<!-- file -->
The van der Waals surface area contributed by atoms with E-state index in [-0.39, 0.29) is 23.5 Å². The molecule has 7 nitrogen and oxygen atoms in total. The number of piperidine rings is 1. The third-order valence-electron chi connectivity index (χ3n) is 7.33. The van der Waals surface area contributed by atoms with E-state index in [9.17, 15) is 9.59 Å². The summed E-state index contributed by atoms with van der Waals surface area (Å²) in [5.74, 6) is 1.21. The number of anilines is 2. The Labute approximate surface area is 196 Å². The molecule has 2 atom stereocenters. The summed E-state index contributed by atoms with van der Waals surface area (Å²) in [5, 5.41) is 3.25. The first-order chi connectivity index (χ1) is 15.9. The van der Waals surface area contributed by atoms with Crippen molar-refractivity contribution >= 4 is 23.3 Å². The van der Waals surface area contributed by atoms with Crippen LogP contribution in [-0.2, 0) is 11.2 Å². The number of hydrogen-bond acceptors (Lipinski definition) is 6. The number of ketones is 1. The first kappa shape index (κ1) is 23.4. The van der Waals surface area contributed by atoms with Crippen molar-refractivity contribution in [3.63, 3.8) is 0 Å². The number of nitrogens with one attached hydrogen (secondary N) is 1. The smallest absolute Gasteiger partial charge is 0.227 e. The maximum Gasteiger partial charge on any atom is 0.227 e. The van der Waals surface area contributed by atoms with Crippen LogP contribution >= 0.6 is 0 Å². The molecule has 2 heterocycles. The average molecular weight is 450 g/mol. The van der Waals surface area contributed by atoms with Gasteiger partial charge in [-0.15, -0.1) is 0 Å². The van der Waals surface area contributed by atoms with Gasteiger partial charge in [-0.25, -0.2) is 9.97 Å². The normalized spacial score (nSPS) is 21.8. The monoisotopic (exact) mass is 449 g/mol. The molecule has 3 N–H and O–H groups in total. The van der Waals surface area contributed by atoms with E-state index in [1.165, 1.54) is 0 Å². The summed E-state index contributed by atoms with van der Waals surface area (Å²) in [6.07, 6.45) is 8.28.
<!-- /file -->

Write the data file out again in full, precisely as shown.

The van der Waals surface area contributed by atoms with E-state index in [-0.39, 0.29) is 23.5 Å². The molecule has 7 nitrogen and oxygen atoms in total. The number of piperidine rings is 1. The third-order valence-electron chi connectivity index (χ3n) is 7.33. The van der Waals surface area contributed by atoms with E-state index in [9.17, 15) is 9.59 Å². The summed E-state index contributed by atoms with van der Waals surface area (Å²) in [5.74, 6) is 1.21. The number of anilines is 2. The Labute approximate surface area is 196 Å². The molecule has 2 atom stereocenters. The summed E-state index contributed by atoms with van der Waals surface area (Å²) in [5, 5.41) is 3.25. The first-order chi connectivity index (χ1) is 15.9. The van der Waals surface area contributed by atoms with Crippen molar-refractivity contribution >= 4 is 23.3 Å². The van der Waals surface area contributed by atoms with Crippen LogP contribution in [-0.2, 0) is 11.2 Å². The number of hydrogen-bond acceptors (Lipinski definition) is 6. The number of ketones is 1. The first kappa shape index (κ1) is 23.4. The van der Waals surface area contributed by atoms with Crippen molar-refractivity contribution in [3.63, 3.8) is 0 Å². The number of nitrogens with one attached hydrogen (secondary N) is 1. The smallest absolute Gasteiger partial charge is 0.227 e. The maximum Gasteiger partial charge on any atom is 0.227 e. The van der Waals surface area contributed by atoms with Crippen LogP contribution >= 0.6 is 0 Å². The molecule has 2 heterocycles. The average molecular weight is 450 g/mol. The van der Waals surface area contributed by atoms with Gasteiger partial charge in [-0.15, -0.1) is 0 Å². The van der Waals surface area contributed by atoms with Gasteiger partial charge in [-0.25, -0.2) is 9.97 Å². The normalized spacial score (nSPS) is 21.8. The monoisotopic (exact) mass is 449 g/mol. The molecule has 3 N–H and O–H groups in total. The van der Waals surface area contributed by atoms with E-state index in [1.165, 1.54) is 0 Å². The summed E-state index contributed by atoms with van der Waals surface area (Å²) in [6.07, 6.45) is 8.28.